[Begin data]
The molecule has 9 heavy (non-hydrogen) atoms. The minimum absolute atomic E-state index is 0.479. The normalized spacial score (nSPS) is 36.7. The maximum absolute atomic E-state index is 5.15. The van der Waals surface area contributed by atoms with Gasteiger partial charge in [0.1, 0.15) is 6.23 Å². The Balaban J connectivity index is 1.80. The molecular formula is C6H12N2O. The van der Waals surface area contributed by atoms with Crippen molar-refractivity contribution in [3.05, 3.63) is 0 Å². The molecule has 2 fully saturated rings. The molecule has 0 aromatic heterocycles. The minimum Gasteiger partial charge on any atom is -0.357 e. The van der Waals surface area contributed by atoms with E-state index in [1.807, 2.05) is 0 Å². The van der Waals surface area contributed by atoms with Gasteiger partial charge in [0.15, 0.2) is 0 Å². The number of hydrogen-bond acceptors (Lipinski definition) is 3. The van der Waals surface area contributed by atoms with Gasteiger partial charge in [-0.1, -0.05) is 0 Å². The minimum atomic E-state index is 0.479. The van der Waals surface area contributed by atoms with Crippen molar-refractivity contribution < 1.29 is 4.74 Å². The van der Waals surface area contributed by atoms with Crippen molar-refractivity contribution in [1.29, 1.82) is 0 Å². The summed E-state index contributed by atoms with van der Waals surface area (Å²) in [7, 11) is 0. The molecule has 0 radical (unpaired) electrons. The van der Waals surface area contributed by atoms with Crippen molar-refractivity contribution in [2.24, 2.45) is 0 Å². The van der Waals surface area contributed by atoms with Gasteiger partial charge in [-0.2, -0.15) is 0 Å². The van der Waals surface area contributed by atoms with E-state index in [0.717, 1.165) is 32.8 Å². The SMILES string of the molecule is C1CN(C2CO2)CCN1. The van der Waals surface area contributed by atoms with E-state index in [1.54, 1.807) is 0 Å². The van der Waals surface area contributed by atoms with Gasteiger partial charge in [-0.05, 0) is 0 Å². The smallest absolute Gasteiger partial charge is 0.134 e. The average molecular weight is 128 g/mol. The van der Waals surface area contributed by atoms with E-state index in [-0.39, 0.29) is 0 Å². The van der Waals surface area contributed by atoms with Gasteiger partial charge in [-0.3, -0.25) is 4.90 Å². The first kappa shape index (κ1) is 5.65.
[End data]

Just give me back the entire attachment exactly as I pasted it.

The molecule has 9 heavy (non-hydrogen) atoms. The minimum absolute atomic E-state index is 0.479. The normalized spacial score (nSPS) is 36.7. The maximum absolute atomic E-state index is 5.15. The van der Waals surface area contributed by atoms with Gasteiger partial charge in [0.1, 0.15) is 6.23 Å². The Balaban J connectivity index is 1.80. The molecular formula is C6H12N2O. The van der Waals surface area contributed by atoms with Crippen molar-refractivity contribution in [3.05, 3.63) is 0 Å². The molecule has 2 fully saturated rings. The molecule has 0 aromatic heterocycles. The minimum Gasteiger partial charge on any atom is -0.357 e. The van der Waals surface area contributed by atoms with E-state index in [1.807, 2.05) is 0 Å². The van der Waals surface area contributed by atoms with Gasteiger partial charge in [0.15, 0.2) is 0 Å². The number of hydrogen-bond acceptors (Lipinski definition) is 3. The van der Waals surface area contributed by atoms with Gasteiger partial charge in [-0.1, -0.05) is 0 Å². The minimum atomic E-state index is 0.479. The van der Waals surface area contributed by atoms with Crippen molar-refractivity contribution < 1.29 is 4.74 Å². The van der Waals surface area contributed by atoms with Crippen molar-refractivity contribution in [1.29, 1.82) is 0 Å². The summed E-state index contributed by atoms with van der Waals surface area (Å²) in [7, 11) is 0. The molecule has 0 radical (unpaired) electrons. The van der Waals surface area contributed by atoms with Crippen molar-refractivity contribution in [2.24, 2.45) is 0 Å². The van der Waals surface area contributed by atoms with Gasteiger partial charge in [-0.2, -0.15) is 0 Å². The van der Waals surface area contributed by atoms with E-state index in [0.717, 1.165) is 32.8 Å². The SMILES string of the molecule is C1CN(C2CO2)CCN1. The van der Waals surface area contributed by atoms with E-state index in [1.54, 1.807) is 0 Å². The van der Waals surface area contributed by atoms with Gasteiger partial charge in [-0.05, 0) is 0 Å². The smallest absolute Gasteiger partial charge is 0.134 e. The average molecular weight is 128 g/mol. The van der Waals surface area contributed by atoms with E-state index in [-0.39, 0.29) is 0 Å². The van der Waals surface area contributed by atoms with Gasteiger partial charge in [-0.3, -0.25) is 4.90 Å². The first kappa shape index (κ1) is 5.65.